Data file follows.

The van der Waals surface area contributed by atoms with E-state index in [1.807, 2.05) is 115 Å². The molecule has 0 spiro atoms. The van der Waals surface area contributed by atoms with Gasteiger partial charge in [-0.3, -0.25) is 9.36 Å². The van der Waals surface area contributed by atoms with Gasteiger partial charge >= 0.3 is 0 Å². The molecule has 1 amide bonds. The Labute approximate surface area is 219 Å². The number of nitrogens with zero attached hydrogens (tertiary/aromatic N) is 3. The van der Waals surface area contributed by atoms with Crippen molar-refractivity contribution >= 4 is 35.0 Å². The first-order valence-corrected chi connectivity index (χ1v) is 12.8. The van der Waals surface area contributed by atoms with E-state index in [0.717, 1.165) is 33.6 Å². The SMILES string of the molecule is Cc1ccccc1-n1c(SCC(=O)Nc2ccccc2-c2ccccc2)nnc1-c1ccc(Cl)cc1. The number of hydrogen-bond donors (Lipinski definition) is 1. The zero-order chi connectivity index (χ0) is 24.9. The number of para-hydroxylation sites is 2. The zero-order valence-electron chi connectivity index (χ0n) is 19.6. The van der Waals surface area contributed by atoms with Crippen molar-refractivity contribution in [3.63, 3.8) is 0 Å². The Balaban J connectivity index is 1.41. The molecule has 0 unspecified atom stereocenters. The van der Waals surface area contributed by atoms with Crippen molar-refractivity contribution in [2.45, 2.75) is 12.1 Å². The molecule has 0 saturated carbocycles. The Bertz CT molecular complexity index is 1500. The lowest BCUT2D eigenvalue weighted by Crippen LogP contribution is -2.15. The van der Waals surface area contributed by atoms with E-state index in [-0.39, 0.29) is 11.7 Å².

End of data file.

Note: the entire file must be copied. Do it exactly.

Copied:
The van der Waals surface area contributed by atoms with E-state index in [1.807, 2.05) is 115 Å². The molecule has 0 spiro atoms. The van der Waals surface area contributed by atoms with Gasteiger partial charge in [-0.3, -0.25) is 9.36 Å². The van der Waals surface area contributed by atoms with Gasteiger partial charge >= 0.3 is 0 Å². The molecule has 1 amide bonds. The Labute approximate surface area is 219 Å². The number of nitrogens with zero attached hydrogens (tertiary/aromatic N) is 3. The van der Waals surface area contributed by atoms with Crippen molar-refractivity contribution >= 4 is 35.0 Å². The first-order valence-corrected chi connectivity index (χ1v) is 12.8. The van der Waals surface area contributed by atoms with E-state index in [0.717, 1.165) is 33.6 Å². The SMILES string of the molecule is Cc1ccccc1-n1c(SCC(=O)Nc2ccccc2-c2ccccc2)nnc1-c1ccc(Cl)cc1. The number of hydrogen-bond donors (Lipinski definition) is 1. The zero-order chi connectivity index (χ0) is 24.9. The number of para-hydroxylation sites is 2. The zero-order valence-electron chi connectivity index (χ0n) is 19.6. The van der Waals surface area contributed by atoms with Crippen molar-refractivity contribution in [3.63, 3.8) is 0 Å². The Balaban J connectivity index is 1.41. The molecule has 0 unspecified atom stereocenters. The van der Waals surface area contributed by atoms with Crippen molar-refractivity contribution in [2.45, 2.75) is 12.1 Å². The molecule has 0 saturated carbocycles. The Bertz CT molecular complexity index is 1500. The lowest BCUT2D eigenvalue weighted by Crippen LogP contribution is -2.15. The van der Waals surface area contributed by atoms with E-state index in [-0.39, 0.29) is 11.7 Å².